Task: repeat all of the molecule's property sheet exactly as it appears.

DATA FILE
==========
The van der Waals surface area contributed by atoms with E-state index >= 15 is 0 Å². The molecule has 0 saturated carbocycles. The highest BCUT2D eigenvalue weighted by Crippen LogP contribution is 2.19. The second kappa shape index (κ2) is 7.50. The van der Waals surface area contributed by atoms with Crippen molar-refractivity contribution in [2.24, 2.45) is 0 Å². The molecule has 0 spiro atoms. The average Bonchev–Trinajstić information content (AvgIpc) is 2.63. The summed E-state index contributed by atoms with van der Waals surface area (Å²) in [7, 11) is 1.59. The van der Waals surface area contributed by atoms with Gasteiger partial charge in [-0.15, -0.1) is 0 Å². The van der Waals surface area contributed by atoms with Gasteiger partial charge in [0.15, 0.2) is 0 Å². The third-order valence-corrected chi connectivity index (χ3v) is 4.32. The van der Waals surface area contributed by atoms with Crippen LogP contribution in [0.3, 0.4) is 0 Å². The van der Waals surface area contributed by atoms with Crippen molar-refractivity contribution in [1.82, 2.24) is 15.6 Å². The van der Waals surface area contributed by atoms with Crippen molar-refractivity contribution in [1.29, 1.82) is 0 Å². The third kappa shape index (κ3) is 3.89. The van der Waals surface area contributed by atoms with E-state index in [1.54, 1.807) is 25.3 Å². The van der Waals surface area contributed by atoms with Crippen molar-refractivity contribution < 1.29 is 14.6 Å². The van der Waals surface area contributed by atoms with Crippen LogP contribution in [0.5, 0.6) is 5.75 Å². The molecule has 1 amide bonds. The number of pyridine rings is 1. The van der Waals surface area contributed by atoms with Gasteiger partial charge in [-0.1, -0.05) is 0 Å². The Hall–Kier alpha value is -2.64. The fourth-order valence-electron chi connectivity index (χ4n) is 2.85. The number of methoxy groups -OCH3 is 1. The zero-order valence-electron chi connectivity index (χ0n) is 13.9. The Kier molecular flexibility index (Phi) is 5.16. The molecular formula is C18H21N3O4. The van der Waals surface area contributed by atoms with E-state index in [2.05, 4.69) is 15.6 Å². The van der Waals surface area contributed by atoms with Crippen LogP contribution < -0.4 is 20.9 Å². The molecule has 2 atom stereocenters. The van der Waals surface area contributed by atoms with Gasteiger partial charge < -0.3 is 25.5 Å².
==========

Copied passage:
The van der Waals surface area contributed by atoms with E-state index >= 15 is 0 Å². The molecule has 0 saturated carbocycles. The highest BCUT2D eigenvalue weighted by Crippen LogP contribution is 2.19. The second kappa shape index (κ2) is 7.50. The van der Waals surface area contributed by atoms with Crippen molar-refractivity contribution in [2.24, 2.45) is 0 Å². The molecule has 0 spiro atoms. The average Bonchev–Trinajstić information content (AvgIpc) is 2.63. The summed E-state index contributed by atoms with van der Waals surface area (Å²) in [7, 11) is 1.59. The van der Waals surface area contributed by atoms with Gasteiger partial charge in [-0.15, -0.1) is 0 Å². The van der Waals surface area contributed by atoms with Gasteiger partial charge in [0.15, 0.2) is 0 Å². The third-order valence-corrected chi connectivity index (χ3v) is 4.32. The van der Waals surface area contributed by atoms with Crippen LogP contribution in [0.3, 0.4) is 0 Å². The van der Waals surface area contributed by atoms with Crippen molar-refractivity contribution in [1.82, 2.24) is 15.6 Å². The van der Waals surface area contributed by atoms with Crippen molar-refractivity contribution in [1.29, 1.82) is 0 Å². The third kappa shape index (κ3) is 3.89. The van der Waals surface area contributed by atoms with E-state index in [1.54, 1.807) is 25.3 Å². The van der Waals surface area contributed by atoms with Crippen molar-refractivity contribution < 1.29 is 14.6 Å². The van der Waals surface area contributed by atoms with Crippen LogP contribution in [0.5, 0.6) is 5.75 Å². The molecule has 1 amide bonds. The number of pyridine rings is 1. The van der Waals surface area contributed by atoms with Gasteiger partial charge in [-0.1, -0.05) is 0 Å². The Hall–Kier alpha value is -2.64. The fourth-order valence-electron chi connectivity index (χ4n) is 2.85. The number of methoxy groups -OCH3 is 1. The zero-order valence-electron chi connectivity index (χ0n) is 13.9. The Kier molecular flexibility index (Phi) is 5.16. The molecular formula is C18H21N3O4. The van der Waals surface area contributed by atoms with E-state index in [2.05, 4.69) is 15.6 Å². The van der Waals surface area contributed by atoms with Crippen LogP contribution < -0.4 is 20.9 Å². The molecule has 2 atom stereocenters. The van der Waals surface area contributed by atoms with Gasteiger partial charge < -0.3 is 25.5 Å².